Holding the candle above what lay within, the necromancer paused as his gaze angled downward. Fondly, he smiled.

Ivan thought he might faint.

As Bothu lowered the candle toward Newman’s remains, he simultaneously curled an arm around Ivan’s rib cage and drew him forward. Candlelight wavered up from the rectangular gulf.

"Isn’t he lovely?" Bothu said. "He was nearly one of the Incorruptibles until fairly recently."

Sheer morbid curiosity made Ivan rise up on the balls of his feet and sneak a glance at the inside of the casket. He wished he hadn’t. Closing his eyes, he swayed backward and swallowed hard.

Newman should have been pure skeleton by now. But he wasn’t. On his hands, neck and head, skin like poorly tanned leather peeled away from teeth and bone. Scalp and hair, gradually disconnecting from his skull, rested like a clump of thatch on a soiled, rotting pillow. His dark clothing was nothing more than dusty scraps. As sunken and shriveled as they were, his eyes appeared to be open.

Even worse, something protruded from his chest. It looked like a partially corroded blade. What the fuck? Ivan kept thinking. What the fuck? Had Newman been a vampire? Ivan tried to calm himself. Maybe not a vampire. Bothu brought a knife with him this time, too, and vampires didn’t need to be killed twice. Besides, Newman looked deader than dead already. So maybe it was just part of the ritual. But why had the damned blade been stuck in the corpse’s heart?

In slow motion, Bothu lifted the vial of liquid.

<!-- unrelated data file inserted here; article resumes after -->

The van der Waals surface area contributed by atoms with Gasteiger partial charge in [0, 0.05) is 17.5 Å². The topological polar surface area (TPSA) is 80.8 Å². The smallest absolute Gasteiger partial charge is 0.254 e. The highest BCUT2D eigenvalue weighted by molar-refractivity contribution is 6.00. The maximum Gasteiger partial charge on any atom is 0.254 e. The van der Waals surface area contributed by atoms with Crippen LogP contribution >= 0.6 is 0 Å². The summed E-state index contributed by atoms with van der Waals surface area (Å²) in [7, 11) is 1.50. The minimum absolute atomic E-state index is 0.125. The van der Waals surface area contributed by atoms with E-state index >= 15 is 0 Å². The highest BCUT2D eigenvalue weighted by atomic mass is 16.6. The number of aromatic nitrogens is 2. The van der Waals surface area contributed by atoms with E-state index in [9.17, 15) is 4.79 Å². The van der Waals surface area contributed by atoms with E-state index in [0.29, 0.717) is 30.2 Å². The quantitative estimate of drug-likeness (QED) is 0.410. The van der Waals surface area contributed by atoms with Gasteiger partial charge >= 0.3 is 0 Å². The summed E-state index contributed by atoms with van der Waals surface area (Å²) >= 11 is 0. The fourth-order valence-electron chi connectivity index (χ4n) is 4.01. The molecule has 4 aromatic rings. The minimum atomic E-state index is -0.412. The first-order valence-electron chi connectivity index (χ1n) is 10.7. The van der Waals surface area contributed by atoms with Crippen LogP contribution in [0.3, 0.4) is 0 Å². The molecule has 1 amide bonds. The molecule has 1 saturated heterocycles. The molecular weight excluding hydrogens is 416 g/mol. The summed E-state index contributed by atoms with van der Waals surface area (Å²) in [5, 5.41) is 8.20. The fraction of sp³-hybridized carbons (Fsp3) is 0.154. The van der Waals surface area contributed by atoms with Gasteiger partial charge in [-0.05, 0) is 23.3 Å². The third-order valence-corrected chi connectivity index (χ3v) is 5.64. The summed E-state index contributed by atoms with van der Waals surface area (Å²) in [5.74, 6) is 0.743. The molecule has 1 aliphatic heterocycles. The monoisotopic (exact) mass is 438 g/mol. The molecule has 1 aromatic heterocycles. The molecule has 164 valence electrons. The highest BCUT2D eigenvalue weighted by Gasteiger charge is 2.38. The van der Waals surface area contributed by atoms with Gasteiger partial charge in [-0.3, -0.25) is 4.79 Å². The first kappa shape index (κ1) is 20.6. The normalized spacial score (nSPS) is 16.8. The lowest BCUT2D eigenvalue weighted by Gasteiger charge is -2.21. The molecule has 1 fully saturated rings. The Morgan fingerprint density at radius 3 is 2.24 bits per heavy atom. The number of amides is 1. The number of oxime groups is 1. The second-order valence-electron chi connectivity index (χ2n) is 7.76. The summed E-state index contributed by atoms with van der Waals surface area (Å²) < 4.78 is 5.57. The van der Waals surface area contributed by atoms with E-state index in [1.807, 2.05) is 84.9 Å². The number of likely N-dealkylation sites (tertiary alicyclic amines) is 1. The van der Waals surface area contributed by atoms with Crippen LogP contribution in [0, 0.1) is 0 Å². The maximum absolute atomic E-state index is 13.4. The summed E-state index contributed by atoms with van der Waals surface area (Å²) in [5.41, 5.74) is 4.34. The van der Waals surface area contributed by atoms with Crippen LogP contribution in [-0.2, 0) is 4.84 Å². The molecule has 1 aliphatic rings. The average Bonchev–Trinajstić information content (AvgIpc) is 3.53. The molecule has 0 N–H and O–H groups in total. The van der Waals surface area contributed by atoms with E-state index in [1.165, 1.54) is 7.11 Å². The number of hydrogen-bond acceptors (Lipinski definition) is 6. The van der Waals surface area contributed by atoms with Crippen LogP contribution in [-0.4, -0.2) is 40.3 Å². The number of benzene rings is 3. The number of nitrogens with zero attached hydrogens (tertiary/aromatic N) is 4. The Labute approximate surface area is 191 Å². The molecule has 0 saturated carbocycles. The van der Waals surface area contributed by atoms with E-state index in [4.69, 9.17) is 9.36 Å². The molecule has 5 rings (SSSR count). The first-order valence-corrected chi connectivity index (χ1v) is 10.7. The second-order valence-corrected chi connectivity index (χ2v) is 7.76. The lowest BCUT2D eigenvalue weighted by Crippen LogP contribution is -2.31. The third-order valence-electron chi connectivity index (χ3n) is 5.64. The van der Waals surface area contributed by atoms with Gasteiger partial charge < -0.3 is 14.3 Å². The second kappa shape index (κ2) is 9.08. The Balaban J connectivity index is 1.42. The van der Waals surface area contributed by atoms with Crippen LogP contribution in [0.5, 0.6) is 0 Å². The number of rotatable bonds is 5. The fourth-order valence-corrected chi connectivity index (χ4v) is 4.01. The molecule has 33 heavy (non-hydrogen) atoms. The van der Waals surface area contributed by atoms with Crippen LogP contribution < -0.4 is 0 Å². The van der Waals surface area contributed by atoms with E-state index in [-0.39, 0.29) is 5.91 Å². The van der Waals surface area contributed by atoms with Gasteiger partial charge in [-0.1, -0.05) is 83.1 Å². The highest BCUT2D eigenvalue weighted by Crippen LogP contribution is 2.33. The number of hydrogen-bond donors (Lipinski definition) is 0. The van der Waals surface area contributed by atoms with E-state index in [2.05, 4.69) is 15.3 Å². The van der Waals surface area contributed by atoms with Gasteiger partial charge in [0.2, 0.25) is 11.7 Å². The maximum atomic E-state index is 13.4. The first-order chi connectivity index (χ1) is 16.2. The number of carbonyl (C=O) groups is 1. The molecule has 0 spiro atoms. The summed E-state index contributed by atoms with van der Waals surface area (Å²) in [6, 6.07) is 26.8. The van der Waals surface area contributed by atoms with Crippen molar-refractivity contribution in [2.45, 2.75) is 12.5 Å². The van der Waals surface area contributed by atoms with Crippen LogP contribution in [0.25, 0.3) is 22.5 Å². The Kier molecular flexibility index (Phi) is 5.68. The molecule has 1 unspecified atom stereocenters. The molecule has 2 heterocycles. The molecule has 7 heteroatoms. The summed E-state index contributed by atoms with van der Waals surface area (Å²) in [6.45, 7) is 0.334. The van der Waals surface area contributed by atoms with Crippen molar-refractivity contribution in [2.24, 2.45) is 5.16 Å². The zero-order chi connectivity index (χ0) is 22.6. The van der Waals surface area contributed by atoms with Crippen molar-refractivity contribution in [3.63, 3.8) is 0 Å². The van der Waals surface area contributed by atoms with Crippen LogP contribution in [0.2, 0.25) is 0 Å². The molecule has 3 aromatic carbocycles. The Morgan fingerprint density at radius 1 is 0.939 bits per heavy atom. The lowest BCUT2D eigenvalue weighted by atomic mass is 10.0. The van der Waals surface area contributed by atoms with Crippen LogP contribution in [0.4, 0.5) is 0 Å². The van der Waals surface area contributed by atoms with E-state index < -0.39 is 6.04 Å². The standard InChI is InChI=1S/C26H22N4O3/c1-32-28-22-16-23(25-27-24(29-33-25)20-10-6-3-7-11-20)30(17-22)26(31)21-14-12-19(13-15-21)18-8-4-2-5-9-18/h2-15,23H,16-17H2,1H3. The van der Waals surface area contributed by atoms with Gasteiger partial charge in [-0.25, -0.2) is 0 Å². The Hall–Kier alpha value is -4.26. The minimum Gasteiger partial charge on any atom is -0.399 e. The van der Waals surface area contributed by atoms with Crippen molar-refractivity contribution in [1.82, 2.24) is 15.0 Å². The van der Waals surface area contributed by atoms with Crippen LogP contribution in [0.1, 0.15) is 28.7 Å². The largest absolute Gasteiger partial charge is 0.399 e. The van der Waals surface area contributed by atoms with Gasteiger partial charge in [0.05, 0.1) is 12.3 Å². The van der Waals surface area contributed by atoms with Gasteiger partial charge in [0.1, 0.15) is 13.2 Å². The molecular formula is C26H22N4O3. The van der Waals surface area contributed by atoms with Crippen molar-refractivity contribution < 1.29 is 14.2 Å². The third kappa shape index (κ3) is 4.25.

"Wh-what’s in there?" Ivan whispered, because asking questions helped deflect his attention from every other grisly detail of this situation. Not to mention his billowing panic. He didn’t think he could hold out much longer.

"Milk. Honey." Bothu pulled out the cork stopper. "Blood." Reaching down, he caressed the lipless mouth and drizzled his concoction inside it.

On the verge of retching, Ivan turned away.

"Come, sweet Azrael," Bothu crooned, "and speak through your servant James. Tell me how the man named Jackson Spey can be brought into the powerful crystal once hidden and protected here."

A soft rustling made Ivan hazard a glance at the necromancer. He’d reached inside the casket again. Very gently, he lifted something. One of Newman’s hands. He cradled it.

Azrael, Azrael... Ivan tried to recall the entity identified by that name. Was it demonic? Bothu’s blandishments went on. Ivan knew they were for his sake. It was the only thing that kept him from bolting. Azrael...

Shit. That was the Angel of Death.

A dry rattle came from the casket. Words formed. "C-call. Call him. Open the door."

"Thank you," Bothu breathed out. His tone was rapturous.

Suddenly, Ivan couldn’t breathe. He frantically stumbled away from the crypt, trying to distance himself from the eerie exchange. His shoulder connected with a slimy wall. Half-expecting Newman to rise, he scrabbled toward the doors, their outlines barely visible in candle’s feeble glow.

"We will stay here ‘til the next twilight," Bothu said—to whom, Ivan didn’t know or care. "Still as the dead yet receptive as the living, we will stay."

The fuck we will. Ivan’s quaking hand found a thick metal ring.

"Call. the door."

Damned straight. Ivan grabbed the ring and pulled. Nothing happened. Panic began to overtake him. It opens out, not in! Grateful he hadn’t totally succumbed to hysteria, he threw his considerable weight against the barrier. The bronze plane resisted for a couple of seconds before it swung open.

Ivan pitched himself into the evening, rolled once, and scrambled onto his hands and knees. Without a single glance at the mausoleum, and with greater and speed and agility than he’d possessed since childhood, he scurried toward the blessedly mundane haven of his SUV. Amulets and talismans be damned.